The Tour de France, also called Grande Boucle or simply Le Tour, probably is the most renowned and meaningful cycling event worldwide. Numerous legends of winners beaming with joy, of disappointed losers, of rejoicing fans and of sobering crises surround Le Tour.
Since 1903, it has taken place every year in July and leads across France and its adjacent countries in a changing 3,500 km course. Approximately 20 stages lead across cobblestones, through plains, hilly surroundings and the high mountain regions of the Alps and Pyrenees. The average speed performed by the road cyclists lies at approx. 40 km/h.
The Tour de France is said to be the most demanding cycling competition worldwide.
The colours of the official classification jerseys of the Tour are yellow, green, white or with dots and have the following meanings:
Yellow Jersey: This jersey is worn by the individual overall leader after adding up all times and stages.
Green Jersey: The jersey for the best sprinter. At the finish line and intermediate sprints classification points are awarded. The leader of this ranking wears the Green Jersey.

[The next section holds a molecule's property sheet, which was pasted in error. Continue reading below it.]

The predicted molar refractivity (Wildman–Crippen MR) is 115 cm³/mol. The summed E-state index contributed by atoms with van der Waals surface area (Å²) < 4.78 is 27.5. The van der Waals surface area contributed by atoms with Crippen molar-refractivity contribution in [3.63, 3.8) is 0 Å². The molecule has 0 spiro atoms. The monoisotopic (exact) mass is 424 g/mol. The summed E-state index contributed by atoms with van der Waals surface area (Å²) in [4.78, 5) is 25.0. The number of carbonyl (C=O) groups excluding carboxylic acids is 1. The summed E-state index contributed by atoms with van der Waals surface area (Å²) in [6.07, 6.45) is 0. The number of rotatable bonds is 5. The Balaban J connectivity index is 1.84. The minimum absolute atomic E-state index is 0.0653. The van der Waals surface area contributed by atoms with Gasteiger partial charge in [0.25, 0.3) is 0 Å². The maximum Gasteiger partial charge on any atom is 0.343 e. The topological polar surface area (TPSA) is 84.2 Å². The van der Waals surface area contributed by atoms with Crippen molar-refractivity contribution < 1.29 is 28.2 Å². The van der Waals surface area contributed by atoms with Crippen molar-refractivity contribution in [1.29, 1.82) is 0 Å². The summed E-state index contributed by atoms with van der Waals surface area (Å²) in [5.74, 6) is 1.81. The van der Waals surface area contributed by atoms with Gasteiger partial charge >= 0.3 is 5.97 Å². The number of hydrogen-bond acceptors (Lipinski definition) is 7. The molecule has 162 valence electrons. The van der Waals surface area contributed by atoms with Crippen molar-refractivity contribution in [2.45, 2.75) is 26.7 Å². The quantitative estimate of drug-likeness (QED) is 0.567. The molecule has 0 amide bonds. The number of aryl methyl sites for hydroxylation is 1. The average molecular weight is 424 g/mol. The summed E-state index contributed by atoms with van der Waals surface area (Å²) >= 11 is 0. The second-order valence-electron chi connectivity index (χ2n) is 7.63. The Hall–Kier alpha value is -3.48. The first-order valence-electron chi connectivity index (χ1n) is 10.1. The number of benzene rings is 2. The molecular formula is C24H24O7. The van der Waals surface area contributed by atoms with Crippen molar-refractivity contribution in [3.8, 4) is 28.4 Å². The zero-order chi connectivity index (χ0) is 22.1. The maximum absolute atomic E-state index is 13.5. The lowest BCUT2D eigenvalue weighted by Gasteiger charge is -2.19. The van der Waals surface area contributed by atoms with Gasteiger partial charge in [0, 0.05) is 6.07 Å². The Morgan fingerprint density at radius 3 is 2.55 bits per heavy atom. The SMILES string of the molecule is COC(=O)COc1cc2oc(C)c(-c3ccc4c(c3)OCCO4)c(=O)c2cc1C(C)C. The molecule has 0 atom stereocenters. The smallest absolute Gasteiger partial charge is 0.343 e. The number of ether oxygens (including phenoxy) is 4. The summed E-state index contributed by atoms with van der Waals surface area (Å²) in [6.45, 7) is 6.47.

Mountain Jersey: Red dots on a white jersey identify the leader of mountain classifications. When passing the highest point of a mountain pass, or of a slope and at the finish line in the mountains classification points are awarded. Depending on the level of difficulty, slopes are divided into five categories.
White Jersey: The best newcomer in the overall classification (maximum age: 25 years) is entitled to wear the White Classification Jersey of the Tour de France.
Among the participating cycling sports teams we can of course find heavyweights of the World Tour such as INEOS Grenadier, Jumbo Visma, Bora-Hansgrohe, Trek-Segafredo and Deceuninck-Quick Step among others, who enter the race wearing cycling jerseys partly designed specially for the Tour de France